Okay, let me get this out of the way up front because basically from the 6th inning on, it’s all anyone could talk about. Masahiro Tanaka was in Seattle today to be seen by the team doctor who is currently there with other fellow medical staff for a conference. Yankees team doctor Dr. Ahmad and two other colleagues (a noted orthopedist and a fellow team doctor) confirmed to Cashman who confirmed with the world that Tanaka’s elbow pain was due to a very small partial tear of his UCL (the ulnar collateral ligament, which runs through the elbow as part of the joint to connect the lower and upper arm bones).
The UCL may sound familiar because it is the ligament they replace and repair in the infamous Tommy John surgery. However, the doctors stressed that because of the size of the tear the first course of action is platelet-rich plasma injections beginning on Monday to help speed up a natural ligament repair. A small tear usually will heal on its own because the body is kind of amazing at doing stuff like that. Should it not heal, then surgery might be back on the table. But that is really looking like a last resort at this point, which is good news.
And Carlos Beltran was placed on the 7-day DL with a concussion from his injury (broken nose from a batting practice ball) yesterday. In his place, the Yankees recalled Yangervis Solarte, who has been absolutely thriving in AAA. (I told you he’d be back.) Beltran will probably be back after the All-Star Break; Tanaka’s return is dependent on how his body reacts to the rehab; and Solarte’s fate is to be decided.
What was decided was that the Indians apparently wanted to make a statement in their final game of this 4-game series in Cleveland. And prior to the game, the Indians gifted Derek Jeter with their contribution to his “I’m not having a farewell tour”. They gave him a custom Gibson guitar (as Cleveland is the home of the Rock and Roll Hall of Fame) and a picture of him at bat crafted entirely of Legos, designed and made by the Indians’ visiting clubhouse assistant manager. Cleveland will always hold a special place for Jeter as it was where he had his first MLB Opening Day in 1996, and it’s a place he admittedly enjoys playing in.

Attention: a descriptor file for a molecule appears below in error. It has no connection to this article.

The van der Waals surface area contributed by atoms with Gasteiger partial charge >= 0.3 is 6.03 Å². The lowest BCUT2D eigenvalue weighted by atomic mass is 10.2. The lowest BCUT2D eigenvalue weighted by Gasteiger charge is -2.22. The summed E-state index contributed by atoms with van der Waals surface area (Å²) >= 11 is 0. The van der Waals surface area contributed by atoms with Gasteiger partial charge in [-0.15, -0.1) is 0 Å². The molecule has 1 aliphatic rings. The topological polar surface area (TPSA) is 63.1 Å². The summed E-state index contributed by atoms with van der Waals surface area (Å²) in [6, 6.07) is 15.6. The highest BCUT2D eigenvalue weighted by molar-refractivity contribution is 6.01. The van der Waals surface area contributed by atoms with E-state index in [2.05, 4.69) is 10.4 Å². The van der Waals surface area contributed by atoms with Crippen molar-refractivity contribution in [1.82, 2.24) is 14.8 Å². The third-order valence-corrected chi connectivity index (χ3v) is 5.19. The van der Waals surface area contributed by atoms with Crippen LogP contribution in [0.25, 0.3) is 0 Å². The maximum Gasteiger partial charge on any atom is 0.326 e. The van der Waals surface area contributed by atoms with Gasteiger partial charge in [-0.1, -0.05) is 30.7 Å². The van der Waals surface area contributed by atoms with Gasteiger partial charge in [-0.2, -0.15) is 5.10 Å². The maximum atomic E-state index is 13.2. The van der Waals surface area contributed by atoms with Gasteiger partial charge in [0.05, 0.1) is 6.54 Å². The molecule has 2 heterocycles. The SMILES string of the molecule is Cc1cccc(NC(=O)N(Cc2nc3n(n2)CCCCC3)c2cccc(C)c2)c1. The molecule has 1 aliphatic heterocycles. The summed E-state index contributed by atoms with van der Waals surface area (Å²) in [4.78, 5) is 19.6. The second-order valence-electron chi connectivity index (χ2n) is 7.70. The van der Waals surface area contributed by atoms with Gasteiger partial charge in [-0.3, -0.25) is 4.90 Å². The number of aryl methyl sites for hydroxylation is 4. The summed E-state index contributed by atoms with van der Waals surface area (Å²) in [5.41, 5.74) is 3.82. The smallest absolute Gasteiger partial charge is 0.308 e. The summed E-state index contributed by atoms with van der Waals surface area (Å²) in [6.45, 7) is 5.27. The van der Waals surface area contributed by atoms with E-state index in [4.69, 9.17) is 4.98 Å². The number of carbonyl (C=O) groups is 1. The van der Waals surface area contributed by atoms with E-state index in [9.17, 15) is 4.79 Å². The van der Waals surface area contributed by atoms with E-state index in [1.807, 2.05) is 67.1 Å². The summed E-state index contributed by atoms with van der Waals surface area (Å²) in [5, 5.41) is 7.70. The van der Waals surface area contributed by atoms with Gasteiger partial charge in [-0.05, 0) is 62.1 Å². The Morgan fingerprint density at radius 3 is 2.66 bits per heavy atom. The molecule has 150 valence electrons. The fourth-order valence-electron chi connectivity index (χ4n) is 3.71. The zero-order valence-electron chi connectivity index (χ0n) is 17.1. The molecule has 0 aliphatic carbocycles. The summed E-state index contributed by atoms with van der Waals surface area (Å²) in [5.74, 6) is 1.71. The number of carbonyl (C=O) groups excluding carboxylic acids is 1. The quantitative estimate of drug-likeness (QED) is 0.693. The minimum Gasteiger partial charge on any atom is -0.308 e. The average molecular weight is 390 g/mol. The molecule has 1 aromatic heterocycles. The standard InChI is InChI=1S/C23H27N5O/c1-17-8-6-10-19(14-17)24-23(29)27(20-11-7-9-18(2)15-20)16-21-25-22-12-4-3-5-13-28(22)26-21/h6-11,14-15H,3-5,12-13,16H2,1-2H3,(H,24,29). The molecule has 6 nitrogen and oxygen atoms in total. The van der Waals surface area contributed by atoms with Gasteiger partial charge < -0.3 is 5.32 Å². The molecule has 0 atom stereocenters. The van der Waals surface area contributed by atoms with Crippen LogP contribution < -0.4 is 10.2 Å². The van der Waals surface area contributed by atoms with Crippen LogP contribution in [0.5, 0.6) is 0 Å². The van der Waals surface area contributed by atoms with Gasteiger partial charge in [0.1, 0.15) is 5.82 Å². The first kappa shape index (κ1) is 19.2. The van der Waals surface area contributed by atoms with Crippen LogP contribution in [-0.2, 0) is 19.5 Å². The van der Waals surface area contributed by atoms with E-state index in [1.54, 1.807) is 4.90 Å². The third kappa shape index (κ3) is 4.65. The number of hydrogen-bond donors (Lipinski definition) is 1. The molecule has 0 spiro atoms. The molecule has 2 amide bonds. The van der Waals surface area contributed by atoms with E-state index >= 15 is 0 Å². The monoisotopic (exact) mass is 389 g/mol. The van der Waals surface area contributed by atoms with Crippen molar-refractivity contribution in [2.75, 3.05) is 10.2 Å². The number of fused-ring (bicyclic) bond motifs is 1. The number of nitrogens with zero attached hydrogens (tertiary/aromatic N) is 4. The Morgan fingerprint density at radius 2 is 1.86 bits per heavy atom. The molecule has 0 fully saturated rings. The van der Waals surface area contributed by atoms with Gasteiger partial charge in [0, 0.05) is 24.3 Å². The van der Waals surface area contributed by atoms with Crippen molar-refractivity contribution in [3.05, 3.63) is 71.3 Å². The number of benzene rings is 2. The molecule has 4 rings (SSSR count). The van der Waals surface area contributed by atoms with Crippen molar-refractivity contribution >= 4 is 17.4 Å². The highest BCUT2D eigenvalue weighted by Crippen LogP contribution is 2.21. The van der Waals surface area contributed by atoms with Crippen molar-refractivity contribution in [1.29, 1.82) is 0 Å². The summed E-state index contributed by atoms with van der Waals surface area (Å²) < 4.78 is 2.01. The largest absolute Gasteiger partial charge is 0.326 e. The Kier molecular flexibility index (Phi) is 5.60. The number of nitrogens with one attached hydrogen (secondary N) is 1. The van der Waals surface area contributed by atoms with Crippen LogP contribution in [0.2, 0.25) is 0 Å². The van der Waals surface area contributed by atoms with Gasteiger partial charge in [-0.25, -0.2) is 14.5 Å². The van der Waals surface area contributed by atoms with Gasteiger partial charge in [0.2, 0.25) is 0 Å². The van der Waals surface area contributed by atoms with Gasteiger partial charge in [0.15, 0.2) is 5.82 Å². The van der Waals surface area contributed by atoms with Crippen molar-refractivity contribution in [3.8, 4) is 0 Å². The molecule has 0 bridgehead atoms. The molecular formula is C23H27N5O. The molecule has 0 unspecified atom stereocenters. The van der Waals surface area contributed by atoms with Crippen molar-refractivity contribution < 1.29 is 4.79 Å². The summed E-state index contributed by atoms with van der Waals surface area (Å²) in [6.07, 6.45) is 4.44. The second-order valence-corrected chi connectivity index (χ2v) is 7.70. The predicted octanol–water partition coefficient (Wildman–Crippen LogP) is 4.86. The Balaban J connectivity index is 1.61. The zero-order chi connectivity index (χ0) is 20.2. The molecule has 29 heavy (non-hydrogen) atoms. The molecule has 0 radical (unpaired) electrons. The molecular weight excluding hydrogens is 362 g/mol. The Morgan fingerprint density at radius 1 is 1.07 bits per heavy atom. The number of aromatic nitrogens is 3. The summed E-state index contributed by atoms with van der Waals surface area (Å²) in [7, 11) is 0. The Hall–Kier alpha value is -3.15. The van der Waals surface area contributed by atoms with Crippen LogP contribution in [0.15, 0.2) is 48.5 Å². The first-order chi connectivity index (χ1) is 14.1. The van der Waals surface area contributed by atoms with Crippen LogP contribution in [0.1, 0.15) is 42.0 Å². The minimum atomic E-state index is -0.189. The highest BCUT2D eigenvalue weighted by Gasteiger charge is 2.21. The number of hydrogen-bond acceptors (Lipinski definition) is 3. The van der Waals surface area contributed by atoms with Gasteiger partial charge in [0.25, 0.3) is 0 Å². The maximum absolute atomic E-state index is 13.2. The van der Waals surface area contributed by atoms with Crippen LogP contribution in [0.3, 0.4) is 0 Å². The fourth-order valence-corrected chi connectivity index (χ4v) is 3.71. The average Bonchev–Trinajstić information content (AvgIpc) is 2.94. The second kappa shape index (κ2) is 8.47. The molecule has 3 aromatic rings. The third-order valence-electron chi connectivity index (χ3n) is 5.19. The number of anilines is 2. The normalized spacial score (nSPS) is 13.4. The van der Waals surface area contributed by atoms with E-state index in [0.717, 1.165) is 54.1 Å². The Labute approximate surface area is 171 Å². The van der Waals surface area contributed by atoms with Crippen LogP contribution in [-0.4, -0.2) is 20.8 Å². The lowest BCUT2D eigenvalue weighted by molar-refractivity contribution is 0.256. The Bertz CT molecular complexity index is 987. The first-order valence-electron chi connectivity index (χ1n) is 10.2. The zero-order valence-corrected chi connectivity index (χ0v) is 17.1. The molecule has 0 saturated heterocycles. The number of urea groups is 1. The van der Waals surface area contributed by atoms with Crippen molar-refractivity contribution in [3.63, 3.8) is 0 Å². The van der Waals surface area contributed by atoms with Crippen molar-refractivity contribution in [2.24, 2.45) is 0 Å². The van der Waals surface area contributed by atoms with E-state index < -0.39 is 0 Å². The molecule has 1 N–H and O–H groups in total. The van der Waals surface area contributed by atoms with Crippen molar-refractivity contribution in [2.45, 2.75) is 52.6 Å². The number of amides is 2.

Okay, so the Yankees looked like they were doing pretty good for a while in tonight’s game. While David Phelps cruised along, keeping the Indians scoreless for 6 innings, the Yankees racked up some offensive force. In the 4th, Cervelli on base with a single, Zelous Wheeler’s big home run scored 2 runs. And in the 5th, Cervelli on base once again with a hit by pitch, advanced to 2nd on Wheeler’s single, and scored on Solarte’s single. 3-0 Yankees going into the 7th inning.
Phelps threw 103 pitches over his 6 full innings and a couple batters in the 7th. He allowed 7 hits, 2 runs, and 3 walks, striking out 5 batters. It was those 2 runners in the 7th that would end up being a problem, and Phelps was responsible for them because he allowed those back-to-back singles. Matt Thornton came on and loaded the bases with a single, and then a triple cleared the bases and tied up the game, effectively blowing Phelps’ win. A sacrifice fly scored that runner from 3rd and put the Indians on top 4-3. And the Yankees called on reliever Jim Miller to get out of the inning.